As I read this essay my thoughts leaped immediately to China and the reaction of its conservatives to Western culture. China and India are the two countries who can claim a civilization as old as the West’s. A comparison between the intellectual trends in both countries is thus quite natural. For the last thirty years Chinese commentators have made noises about Western “spiritual pollution” engulfing the country. For the most part it has been just that–noise. The CPC has impeded access to those elements of Western culture it fears will threaten the regime, but there is no movement to reject Western categories entirely.
Thinking the contrast a neat one, I sent the essay to Kaiser Kuo, who co-hosts the consistently excellent Sinica Podcast. He responded with a question:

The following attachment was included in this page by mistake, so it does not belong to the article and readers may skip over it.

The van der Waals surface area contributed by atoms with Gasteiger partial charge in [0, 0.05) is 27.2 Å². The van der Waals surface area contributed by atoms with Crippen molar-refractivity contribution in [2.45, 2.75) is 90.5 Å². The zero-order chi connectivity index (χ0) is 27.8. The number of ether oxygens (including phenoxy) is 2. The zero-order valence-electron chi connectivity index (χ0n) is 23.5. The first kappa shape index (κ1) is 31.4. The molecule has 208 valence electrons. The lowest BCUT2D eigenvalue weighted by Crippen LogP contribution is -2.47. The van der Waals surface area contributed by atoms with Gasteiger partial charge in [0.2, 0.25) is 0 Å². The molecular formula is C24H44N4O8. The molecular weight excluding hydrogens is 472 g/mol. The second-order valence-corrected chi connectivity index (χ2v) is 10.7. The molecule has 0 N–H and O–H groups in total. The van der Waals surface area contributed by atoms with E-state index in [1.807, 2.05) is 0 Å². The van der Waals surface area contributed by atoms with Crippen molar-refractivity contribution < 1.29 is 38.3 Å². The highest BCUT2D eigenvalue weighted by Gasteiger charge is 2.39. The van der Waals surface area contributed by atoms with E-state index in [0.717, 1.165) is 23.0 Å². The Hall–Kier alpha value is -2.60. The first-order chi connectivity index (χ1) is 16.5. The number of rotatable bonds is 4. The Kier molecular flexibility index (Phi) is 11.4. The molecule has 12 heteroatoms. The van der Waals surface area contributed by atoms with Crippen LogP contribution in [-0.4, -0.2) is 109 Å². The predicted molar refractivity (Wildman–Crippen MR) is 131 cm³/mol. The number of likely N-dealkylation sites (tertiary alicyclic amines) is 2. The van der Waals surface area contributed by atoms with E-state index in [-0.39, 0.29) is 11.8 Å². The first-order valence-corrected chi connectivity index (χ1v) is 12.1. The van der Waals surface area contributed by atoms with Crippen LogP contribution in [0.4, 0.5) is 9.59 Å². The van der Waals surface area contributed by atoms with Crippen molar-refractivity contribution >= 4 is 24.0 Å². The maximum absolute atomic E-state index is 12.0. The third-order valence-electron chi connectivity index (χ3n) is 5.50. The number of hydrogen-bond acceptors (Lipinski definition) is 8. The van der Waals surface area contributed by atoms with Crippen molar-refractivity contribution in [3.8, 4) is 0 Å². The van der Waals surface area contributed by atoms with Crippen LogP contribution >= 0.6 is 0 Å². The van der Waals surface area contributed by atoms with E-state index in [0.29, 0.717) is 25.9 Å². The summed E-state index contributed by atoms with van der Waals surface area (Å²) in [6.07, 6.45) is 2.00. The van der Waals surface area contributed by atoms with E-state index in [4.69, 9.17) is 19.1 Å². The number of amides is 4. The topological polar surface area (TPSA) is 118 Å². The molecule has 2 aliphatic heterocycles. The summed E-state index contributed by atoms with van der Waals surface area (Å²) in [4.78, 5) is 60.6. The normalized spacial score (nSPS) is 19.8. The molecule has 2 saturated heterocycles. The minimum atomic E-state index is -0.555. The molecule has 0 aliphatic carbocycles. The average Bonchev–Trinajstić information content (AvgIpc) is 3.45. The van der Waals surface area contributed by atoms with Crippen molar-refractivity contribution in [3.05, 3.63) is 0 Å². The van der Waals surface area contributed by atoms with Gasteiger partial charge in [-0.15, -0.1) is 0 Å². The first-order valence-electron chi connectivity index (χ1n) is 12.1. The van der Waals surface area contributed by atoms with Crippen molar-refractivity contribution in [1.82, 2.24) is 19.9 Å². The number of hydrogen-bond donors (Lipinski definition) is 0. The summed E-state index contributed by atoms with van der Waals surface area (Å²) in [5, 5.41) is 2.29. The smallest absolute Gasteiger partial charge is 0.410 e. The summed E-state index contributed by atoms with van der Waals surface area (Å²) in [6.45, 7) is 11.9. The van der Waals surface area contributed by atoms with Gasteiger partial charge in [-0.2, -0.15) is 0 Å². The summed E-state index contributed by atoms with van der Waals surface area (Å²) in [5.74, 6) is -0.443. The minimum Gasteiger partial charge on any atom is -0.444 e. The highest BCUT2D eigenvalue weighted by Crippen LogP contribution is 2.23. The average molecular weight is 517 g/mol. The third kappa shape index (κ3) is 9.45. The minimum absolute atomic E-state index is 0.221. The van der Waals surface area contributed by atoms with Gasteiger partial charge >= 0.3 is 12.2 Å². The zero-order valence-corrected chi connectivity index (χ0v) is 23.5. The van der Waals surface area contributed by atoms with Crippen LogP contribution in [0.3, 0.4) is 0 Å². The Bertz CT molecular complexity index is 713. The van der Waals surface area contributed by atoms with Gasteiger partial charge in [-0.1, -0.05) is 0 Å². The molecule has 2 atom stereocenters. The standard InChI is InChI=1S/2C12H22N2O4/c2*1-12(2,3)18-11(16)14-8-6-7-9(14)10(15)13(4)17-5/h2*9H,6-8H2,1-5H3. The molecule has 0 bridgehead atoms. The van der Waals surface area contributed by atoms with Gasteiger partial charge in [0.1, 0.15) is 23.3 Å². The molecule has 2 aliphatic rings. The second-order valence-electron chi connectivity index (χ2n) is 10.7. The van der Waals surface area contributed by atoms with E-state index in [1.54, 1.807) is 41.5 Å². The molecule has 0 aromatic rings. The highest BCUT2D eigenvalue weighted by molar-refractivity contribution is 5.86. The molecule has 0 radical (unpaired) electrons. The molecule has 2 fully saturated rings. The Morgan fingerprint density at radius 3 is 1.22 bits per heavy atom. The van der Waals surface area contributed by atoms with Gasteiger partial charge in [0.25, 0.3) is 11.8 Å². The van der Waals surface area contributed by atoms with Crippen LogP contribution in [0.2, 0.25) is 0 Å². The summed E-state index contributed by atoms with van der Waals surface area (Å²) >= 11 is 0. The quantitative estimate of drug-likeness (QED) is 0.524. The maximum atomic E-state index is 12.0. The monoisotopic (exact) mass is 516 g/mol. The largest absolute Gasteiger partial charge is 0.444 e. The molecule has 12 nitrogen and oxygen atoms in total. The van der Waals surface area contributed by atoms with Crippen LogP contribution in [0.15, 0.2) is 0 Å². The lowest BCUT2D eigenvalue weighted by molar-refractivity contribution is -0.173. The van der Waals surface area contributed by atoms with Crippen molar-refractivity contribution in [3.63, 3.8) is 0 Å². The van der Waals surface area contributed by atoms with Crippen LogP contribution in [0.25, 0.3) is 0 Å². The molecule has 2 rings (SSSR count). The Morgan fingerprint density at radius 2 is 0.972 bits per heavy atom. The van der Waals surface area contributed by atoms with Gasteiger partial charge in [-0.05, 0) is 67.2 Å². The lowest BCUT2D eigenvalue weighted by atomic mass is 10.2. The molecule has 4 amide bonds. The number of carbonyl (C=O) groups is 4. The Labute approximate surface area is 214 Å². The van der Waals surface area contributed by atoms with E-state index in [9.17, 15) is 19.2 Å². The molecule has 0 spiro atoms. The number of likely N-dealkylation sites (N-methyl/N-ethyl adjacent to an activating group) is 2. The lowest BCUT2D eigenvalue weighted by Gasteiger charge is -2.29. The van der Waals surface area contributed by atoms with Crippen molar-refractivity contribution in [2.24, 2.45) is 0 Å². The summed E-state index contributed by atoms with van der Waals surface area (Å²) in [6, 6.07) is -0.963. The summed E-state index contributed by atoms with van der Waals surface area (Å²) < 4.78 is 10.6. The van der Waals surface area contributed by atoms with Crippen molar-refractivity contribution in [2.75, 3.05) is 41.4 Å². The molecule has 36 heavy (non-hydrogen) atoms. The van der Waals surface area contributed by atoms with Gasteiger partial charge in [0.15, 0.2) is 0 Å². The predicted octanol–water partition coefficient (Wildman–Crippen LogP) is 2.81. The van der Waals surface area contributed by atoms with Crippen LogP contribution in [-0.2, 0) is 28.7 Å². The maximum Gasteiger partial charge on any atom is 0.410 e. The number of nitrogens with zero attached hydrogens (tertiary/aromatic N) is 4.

Has there not been a similar backlash among Chinese? If so, why has it failed to gain voice and be taken seriously at all? My own take is that no, there hasn’t really been. Why not? As with Balangangadhara and Malhotra, when in those rare instances I’ve heard versions of this put forward at all among Chinese intellectuals, the impulse is almost always purely emotional and defensive, and the sorts of people who take up that argument aren’t equipped to win it. One might of course argue that in any serious debate the deck’s stacked against people who reject the rules of “serious debate” to begin with. While reading this I thought about Rabindranath Tagore and his “Eastern Spiritual Civilization” idea, which he tried to sell in China in the early 20s—where he met with a very hostile reaction from the May Fourth intellectuals.